Good intentions may be necessary, but they are not sufficient, to prevent genocide. Unfortunately, this renders the recent report of the Genocide Prevention Task Force, Preventing Genocide: A Blueprint for U.S. Policymakers (the Albright-Cohen Report), a recipe for failure.1 The co-chairs, former US secretaries of state and defense Madeleine Albright and William Cohen, obviously have good intentions, and they do offer several constructive reforms. Overall, however, the report ignores the most profound lessons of past failures, declines to make the hard choices on policy dilemmas, and neglects to call for the costly military reforms that could enable intervention to prevent future genocides. A more realistic assessment of these challenges gives rise to a very different set of recommendations than that found in the report.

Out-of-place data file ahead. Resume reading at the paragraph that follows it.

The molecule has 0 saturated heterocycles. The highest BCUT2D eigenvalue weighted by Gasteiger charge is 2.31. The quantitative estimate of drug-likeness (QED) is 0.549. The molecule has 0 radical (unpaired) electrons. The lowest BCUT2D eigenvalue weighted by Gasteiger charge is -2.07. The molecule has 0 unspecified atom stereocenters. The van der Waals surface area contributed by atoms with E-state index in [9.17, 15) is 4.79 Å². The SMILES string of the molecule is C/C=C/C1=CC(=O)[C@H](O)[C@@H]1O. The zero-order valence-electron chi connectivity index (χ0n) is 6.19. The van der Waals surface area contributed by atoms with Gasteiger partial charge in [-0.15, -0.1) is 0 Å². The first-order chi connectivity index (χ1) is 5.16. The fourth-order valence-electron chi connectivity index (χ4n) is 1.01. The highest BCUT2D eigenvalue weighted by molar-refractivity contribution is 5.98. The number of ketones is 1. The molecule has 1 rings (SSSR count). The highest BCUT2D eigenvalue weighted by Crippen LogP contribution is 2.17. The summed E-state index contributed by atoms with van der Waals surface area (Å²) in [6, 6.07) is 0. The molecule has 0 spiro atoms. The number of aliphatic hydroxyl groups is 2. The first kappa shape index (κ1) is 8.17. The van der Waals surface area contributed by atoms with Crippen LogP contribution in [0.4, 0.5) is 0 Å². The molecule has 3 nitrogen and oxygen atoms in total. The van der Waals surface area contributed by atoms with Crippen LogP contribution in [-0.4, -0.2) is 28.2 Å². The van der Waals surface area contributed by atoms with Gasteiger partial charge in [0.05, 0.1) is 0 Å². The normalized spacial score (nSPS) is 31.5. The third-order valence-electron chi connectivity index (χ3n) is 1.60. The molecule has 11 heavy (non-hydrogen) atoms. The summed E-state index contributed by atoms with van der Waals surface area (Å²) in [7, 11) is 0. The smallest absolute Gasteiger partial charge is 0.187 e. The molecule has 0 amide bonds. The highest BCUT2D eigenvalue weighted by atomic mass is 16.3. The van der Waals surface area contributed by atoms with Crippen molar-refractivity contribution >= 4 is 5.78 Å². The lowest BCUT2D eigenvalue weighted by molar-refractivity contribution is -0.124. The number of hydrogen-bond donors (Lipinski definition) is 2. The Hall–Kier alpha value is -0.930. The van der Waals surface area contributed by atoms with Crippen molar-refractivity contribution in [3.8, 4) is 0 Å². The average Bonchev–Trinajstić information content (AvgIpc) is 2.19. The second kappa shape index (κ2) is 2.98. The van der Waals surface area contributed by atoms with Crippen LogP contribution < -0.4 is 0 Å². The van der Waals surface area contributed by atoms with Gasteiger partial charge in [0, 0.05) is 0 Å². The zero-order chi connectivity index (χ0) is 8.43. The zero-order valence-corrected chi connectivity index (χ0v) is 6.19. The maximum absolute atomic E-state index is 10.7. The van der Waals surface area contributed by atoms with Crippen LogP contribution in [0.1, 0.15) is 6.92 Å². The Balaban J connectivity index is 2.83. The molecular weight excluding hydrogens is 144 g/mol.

Kuperman, Alan J.
"Wishful Thinking Will Not Stop Genocide: Suggestions for a More Realistic Strategy,"
Genocide Studies and Prevention: An International Journal:
Available at: http://scholarcommons.usf.edu/gsp/vol4/iss2/10